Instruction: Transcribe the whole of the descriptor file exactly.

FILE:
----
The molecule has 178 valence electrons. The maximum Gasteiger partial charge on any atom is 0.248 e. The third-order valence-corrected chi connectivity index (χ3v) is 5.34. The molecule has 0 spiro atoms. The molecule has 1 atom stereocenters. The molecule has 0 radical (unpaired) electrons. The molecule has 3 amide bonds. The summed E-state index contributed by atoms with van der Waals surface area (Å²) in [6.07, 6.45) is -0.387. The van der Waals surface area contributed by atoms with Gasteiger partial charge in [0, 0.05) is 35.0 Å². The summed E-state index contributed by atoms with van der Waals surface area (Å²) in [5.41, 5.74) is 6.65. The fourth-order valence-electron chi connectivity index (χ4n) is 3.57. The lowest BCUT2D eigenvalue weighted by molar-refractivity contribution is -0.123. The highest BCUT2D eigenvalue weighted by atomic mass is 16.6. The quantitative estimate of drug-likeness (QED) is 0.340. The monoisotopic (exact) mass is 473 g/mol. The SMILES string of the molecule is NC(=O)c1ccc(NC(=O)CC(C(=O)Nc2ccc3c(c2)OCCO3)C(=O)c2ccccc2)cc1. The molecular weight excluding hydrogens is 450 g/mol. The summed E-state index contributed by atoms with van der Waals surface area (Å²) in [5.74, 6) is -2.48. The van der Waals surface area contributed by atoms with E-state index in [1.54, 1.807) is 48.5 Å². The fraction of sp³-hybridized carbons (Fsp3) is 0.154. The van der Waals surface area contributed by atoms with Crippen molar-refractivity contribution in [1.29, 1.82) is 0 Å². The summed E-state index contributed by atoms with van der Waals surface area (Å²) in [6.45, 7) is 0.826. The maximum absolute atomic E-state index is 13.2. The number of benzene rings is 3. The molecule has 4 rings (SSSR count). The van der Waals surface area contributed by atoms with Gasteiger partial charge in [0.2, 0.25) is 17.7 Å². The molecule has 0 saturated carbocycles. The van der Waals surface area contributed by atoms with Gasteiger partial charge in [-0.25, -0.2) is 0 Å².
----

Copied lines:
The molecule has 178 valence electrons. The maximum Gasteiger partial charge on any atom is 0.248 e. The third-order valence-corrected chi connectivity index (χ3v) is 5.34. The molecule has 0 spiro atoms. The molecule has 1 atom stereocenters. The molecule has 0 radical (unpaired) electrons. The molecule has 3 amide bonds. The summed E-state index contributed by atoms with van der Waals surface area (Å²) in [6.07, 6.45) is -0.387. The van der Waals surface area contributed by atoms with Gasteiger partial charge in [0, 0.05) is 35.0 Å². The summed E-state index contributed by atoms with van der Waals surface area (Å²) in [5.41, 5.74) is 6.65. The fourth-order valence-electron chi connectivity index (χ4n) is 3.57. The lowest BCUT2D eigenvalue weighted by molar-refractivity contribution is -0.123. The highest BCUT2D eigenvalue weighted by atomic mass is 16.6. The quantitative estimate of drug-likeness (QED) is 0.340. The monoisotopic (exact) mass is 473 g/mol. The SMILES string of the molecule is NC(=O)c1ccc(NC(=O)CC(C(=O)Nc2ccc3c(c2)OCCO3)C(=O)c2ccccc2)cc1. The molecular weight excluding hydrogens is 450 g/mol. The summed E-state index contributed by atoms with van der Waals surface area (Å²) in [5.74, 6) is -2.48. The van der Waals surface area contributed by atoms with E-state index in [1.54, 1.807) is 48.5 Å². The fraction of sp³-hybridized carbons (Fsp3) is 0.154. The van der Waals surface area contributed by atoms with Crippen molar-refractivity contribution in [1.29, 1.82) is 0 Å². The summed E-state index contributed by atoms with van der Waals surface area (Å²) in [6.45, 7) is 0.826. The maximum absolute atomic E-state index is 13.2. The number of benzene rings is 3. The molecule has 4 rings (SSSR count). The van der Waals surface area contributed by atoms with Gasteiger partial charge in [0.2, 0.25) is 17.7 Å². The molecule has 0 saturated carbocycles. The van der Waals surface area contributed by atoms with Gasteiger partial charge in [-0.25, -0.2) is 0 Å².